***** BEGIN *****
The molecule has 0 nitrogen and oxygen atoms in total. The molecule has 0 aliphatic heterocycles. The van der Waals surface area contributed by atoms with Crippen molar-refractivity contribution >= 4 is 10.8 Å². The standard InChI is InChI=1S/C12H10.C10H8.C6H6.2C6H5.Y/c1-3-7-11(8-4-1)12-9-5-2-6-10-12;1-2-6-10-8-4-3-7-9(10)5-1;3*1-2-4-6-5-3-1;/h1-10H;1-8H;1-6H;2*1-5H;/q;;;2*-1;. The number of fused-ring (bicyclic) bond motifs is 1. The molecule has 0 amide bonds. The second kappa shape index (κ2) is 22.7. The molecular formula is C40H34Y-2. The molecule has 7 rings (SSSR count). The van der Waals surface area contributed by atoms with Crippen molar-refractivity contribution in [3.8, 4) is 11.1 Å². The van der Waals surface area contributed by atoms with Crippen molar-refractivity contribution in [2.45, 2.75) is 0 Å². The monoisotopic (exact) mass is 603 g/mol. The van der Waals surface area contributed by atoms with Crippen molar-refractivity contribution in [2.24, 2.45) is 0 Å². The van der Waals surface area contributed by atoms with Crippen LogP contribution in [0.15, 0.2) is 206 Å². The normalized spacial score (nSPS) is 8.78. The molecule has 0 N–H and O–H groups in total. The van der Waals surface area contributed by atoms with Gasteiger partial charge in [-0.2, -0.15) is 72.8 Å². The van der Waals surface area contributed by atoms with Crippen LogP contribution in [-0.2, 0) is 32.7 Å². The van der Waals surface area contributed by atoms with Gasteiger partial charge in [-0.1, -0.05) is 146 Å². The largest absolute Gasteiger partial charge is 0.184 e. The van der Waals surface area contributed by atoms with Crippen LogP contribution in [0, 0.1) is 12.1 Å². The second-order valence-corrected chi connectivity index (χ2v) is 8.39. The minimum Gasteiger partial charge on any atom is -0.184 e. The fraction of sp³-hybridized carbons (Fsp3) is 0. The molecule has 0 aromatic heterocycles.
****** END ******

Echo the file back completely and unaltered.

The molecule has 0 nitrogen and oxygen atoms in total. The molecule has 0 aliphatic heterocycles. The van der Waals surface area contributed by atoms with Crippen molar-refractivity contribution >= 4 is 10.8 Å². The standard InChI is InChI=1S/C12H10.C10H8.C6H6.2C6H5.Y/c1-3-7-11(8-4-1)12-9-5-2-6-10-12;1-2-6-10-8-4-3-7-9(10)5-1;3*1-2-4-6-5-3-1;/h1-10H;1-8H;1-6H;2*1-5H;/q;;;2*-1;. The number of fused-ring (bicyclic) bond motifs is 1. The molecule has 0 amide bonds. The second kappa shape index (κ2) is 22.7. The molecular formula is C40H34Y-2. The molecule has 7 rings (SSSR count). The van der Waals surface area contributed by atoms with Crippen molar-refractivity contribution in [3.8, 4) is 11.1 Å². The van der Waals surface area contributed by atoms with Crippen molar-refractivity contribution in [2.45, 2.75) is 0 Å². The monoisotopic (exact) mass is 603 g/mol. The van der Waals surface area contributed by atoms with Crippen molar-refractivity contribution in [2.24, 2.45) is 0 Å². The van der Waals surface area contributed by atoms with Crippen LogP contribution in [0.15, 0.2) is 206 Å². The normalized spacial score (nSPS) is 8.78. The molecule has 0 N–H and O–H groups in total. The van der Waals surface area contributed by atoms with Gasteiger partial charge in [-0.2, -0.15) is 72.8 Å². The van der Waals surface area contributed by atoms with Crippen LogP contribution in [-0.2, 0) is 32.7 Å². The van der Waals surface area contributed by atoms with Gasteiger partial charge in [-0.1, -0.05) is 146 Å². The largest absolute Gasteiger partial charge is 0.184 e. The van der Waals surface area contributed by atoms with Crippen LogP contribution in [0, 0.1) is 12.1 Å². The second-order valence-corrected chi connectivity index (χ2v) is 8.39. The minimum Gasteiger partial charge on any atom is -0.184 e. The fraction of sp³-hybridized carbons (Fsp3) is 0. The molecule has 0 aromatic heterocycles.